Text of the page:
Overcoming Deep Roots, Fast Rates, and Short Internodes to Resolve the Ancient Rapid Radiation of Eupolypod II Ferns
- Carl J. Rothfels*,‡,1,
- Anders Larsson‡,2,
- Li-Yaung Kuo‡,3,
- Petra Korall2,
- Wen-Liang Chiou4 and
- Kathleen M. Pryer1
- 1Department of Biology, Duke University, Box 90338, Durham, North Carolina, 27708, USA
- 2Systematic Biology, Evolutionary Biology Centre, Uppsala University, Norbyv. 18D, SE-752 36, Uppsala, Sweden
- 3Institute of Ecology and Evolutionary Biology, National Taiwan University, No. 1, Sec 4, Roosevelt Road, Taipei, 10617, Taiwan
- 4Botanical Garden Division, Taiwan Forestry Research Institute, 53 Nan-hai Road, Taipei, 10066, Taiwan
- ↵*Correspondence to be sent to: Department of Biology, Duke University, Box 90338, Durham, North Carolina, 27708, USA; E-mail: ; Phone: 919 485 9544.
- Received December 29, 2010.
- Revision received March 20, 2011.
- Revision received August 18, 2011.
- Accepted August 23, 2011.
Backbone relationships within the large eupolypod II clade, which includes nearly a third of extant fern species, have resisted elucidation by both molecular and morphological data. Earlier studies suggest that much of the phylogenetic intractability of this group is due to three factors: 1) a long root that reduces apparent levels of support in the ingroup; 2) long ingroup branches subtended by a series of very short backbone internodes (the “ancient rapid radiation” model); and 3) significantly heterogeneous lineage-specific rates of substitution. To resolve the eupolypod II phylogeny, with a particular emphasis on the backbone internodes, we assembled a dataset of five plastid loci (atpA, atpB, matK, rbcL, trnG-R) from a sample of 81 accessions selected to capture the deepest divergences in the clade. We then evaluated our phylogenetic hypothesis against potential confounding factors, including those induced by rooting, ancient rapid radiation, rate heterogeneity, and the Bayesian star-tree paradox artifact. While the strong support we inferred for the backbone relationships proved robust to these potential problems, their investigation revealed unexpected model-mediated impacts of outgroup composition, divergent effects of methods for countering the star-tree paradox artifact, and gave no support to concerns about the applicability of the unrooted model to datasets with heterogeneous lineage-specific rates of substitution. This study is among few to investigate these factors with empirical data, and the first to compare the performance to the two primary methods for overcoming the Bayesian star-tree paradox artifact. Among the significant phylogenetic results is the near-complete support along the eupolypod II backbone, the demonstrated paraphyly of Woodsiaceae as currently circumscribed, and the well-supported placement of the enigmatic genera Homalosorus, Diplaziopsis and Woodsia. [moderate data; Phycas; phylogeny evaluation; rate heterogeneity; reduced consensus; outgroup rooting; star-tree paradox; Woodsiaceae.]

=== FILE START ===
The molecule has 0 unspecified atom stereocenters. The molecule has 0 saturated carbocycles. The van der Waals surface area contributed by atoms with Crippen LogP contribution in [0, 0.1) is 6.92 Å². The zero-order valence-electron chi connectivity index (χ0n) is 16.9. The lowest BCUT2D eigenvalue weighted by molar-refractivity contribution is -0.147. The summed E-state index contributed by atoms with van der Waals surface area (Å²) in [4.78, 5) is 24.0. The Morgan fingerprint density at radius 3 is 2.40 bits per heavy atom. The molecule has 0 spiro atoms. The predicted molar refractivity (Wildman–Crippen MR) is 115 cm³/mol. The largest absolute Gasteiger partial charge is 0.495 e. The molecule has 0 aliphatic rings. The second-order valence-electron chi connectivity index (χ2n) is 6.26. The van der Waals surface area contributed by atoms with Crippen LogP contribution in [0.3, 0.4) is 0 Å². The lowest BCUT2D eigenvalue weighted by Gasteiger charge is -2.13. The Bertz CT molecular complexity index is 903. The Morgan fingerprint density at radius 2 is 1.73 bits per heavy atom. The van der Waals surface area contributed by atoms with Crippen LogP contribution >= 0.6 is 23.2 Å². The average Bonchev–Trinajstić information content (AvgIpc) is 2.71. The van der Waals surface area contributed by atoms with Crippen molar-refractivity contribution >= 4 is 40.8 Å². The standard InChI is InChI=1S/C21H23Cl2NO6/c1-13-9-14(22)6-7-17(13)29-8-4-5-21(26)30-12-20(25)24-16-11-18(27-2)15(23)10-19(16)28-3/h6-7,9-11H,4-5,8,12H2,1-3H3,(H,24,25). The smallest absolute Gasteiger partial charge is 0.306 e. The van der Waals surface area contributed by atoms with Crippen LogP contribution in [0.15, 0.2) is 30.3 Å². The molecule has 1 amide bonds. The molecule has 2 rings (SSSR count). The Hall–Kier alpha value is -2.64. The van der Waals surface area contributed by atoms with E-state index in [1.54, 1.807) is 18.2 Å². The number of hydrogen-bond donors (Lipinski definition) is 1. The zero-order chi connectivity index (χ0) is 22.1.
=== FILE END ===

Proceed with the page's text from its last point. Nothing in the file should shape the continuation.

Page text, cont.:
- outgroup rooting
- moderate data
- phylogeny evaluation
- rate heterogeneity
- reduced consensus
- star-tree paradox
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